There’s a haunted house in Kansas City that I like to visit every fall – the place is called Sauer Castle.
Anton Sauer married his wife Francesca in Austria and they later moved to New York in 1858 to be with his family. 10 years later after her death he moved to Kansas City. His business was doing well and he remarried. The mansion was finished 4 years later. Together he and his new wife Mary had five children. After Anton’s death in 1879 she and the children continued to live there but Mary later committed suicide by hanging.
Mary’s daughter Eve married a gentleman in the house but the marriage failed after 18 months. She later remarried a widower named John Perkins. They had 3 children together and their marriage lasted until John committed suicide because of his declining health. One of their sons also had an infant daughter drown in the swimming pool on the west side of the house.
Eve lived in the house with her son and 2 daughters until her death in 1955. Five generations lived in Sauer Castle until Paul Berry, the owner of a home heating oil company, bought it after Eve’s death. He lived there until he died in 1986, the year yours truly was born. Ghost stories began originating in 1930 and so the house was frequently vandalized and trespassed.
Next the house was bought by some other folks hoping to turn it into a bed and breakfast but that didn’t happen. Finally Carl Lopp, the great great grandson of Anton Sauer, bought it in hopes of renovating it and residing there. But that proved difficult and only minor repairs have been made. Lopp’s hired caretaker of the house was charged with felony theft in 1996 for stealing $30,000 worth of artifacts. The house still sits to this day, silent and sinister. I’d love to see the inside but very few photos exist and I’d prefer to stay out of jail. On my annual visits I usually get out and walk around, get as close as I can and enjoy its magnificence. I was also inspired to write a poem which you can check out below.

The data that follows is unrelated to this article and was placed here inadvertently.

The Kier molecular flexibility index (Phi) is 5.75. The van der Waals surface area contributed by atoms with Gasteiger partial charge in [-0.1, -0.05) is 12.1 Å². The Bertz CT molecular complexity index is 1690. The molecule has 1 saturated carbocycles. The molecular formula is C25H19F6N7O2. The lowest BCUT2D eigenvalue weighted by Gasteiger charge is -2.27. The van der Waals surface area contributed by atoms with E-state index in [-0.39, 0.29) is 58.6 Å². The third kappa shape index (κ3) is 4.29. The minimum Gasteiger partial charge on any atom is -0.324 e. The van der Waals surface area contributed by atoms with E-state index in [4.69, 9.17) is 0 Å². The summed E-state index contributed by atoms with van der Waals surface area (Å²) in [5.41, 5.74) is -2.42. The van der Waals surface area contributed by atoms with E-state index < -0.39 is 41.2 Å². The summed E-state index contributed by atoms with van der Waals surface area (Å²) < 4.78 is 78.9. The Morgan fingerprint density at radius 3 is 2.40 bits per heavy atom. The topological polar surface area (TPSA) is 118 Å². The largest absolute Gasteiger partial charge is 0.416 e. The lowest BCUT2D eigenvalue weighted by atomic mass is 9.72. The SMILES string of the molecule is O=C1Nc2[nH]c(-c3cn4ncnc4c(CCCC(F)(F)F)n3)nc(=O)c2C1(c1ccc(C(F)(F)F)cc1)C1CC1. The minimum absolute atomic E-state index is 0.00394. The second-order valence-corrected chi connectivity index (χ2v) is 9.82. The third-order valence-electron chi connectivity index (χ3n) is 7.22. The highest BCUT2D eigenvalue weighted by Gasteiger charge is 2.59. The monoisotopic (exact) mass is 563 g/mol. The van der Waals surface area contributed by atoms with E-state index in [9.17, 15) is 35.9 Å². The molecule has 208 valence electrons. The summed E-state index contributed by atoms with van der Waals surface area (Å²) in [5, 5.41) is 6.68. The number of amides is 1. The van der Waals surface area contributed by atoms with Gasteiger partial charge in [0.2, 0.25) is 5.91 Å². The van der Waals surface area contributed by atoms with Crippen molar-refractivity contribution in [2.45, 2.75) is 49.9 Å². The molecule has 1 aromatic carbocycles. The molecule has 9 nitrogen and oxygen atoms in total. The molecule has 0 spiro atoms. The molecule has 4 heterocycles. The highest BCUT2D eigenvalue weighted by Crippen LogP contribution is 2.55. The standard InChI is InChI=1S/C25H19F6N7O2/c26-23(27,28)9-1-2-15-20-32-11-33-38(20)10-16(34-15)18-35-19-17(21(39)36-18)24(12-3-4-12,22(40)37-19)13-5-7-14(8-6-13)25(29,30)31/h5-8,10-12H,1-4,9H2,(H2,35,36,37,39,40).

For Kansas City folks with a curious eye,
may I recommend a house three stories high?
A tricky path to this destination you’ll find,
ascending a dark narrow road ill-designed.
Ripe with decay upon Shawnee Road
is where you’ll find this gloomy abode.
A mansion cursed with death’s delight,
and ghostly apparitions seen at night.
Built by the German-born Anton Sauer,
who crafted his home with an eerie watchtower.
Tall gothic windows lay silent and staring,
which lends to the castle’s sense of despairing.
How sinister is this dwelling of mystery,
fashioned of bricks in the nineteenth century.
High iron gates encompass the grounds,
along with a caretaker who makes frequent rounds.
Closed to the public with hopes of renovation,
since a building so ominous spawns fascination.
So remember to look this autumn season –
a historical treasure remains for a reason.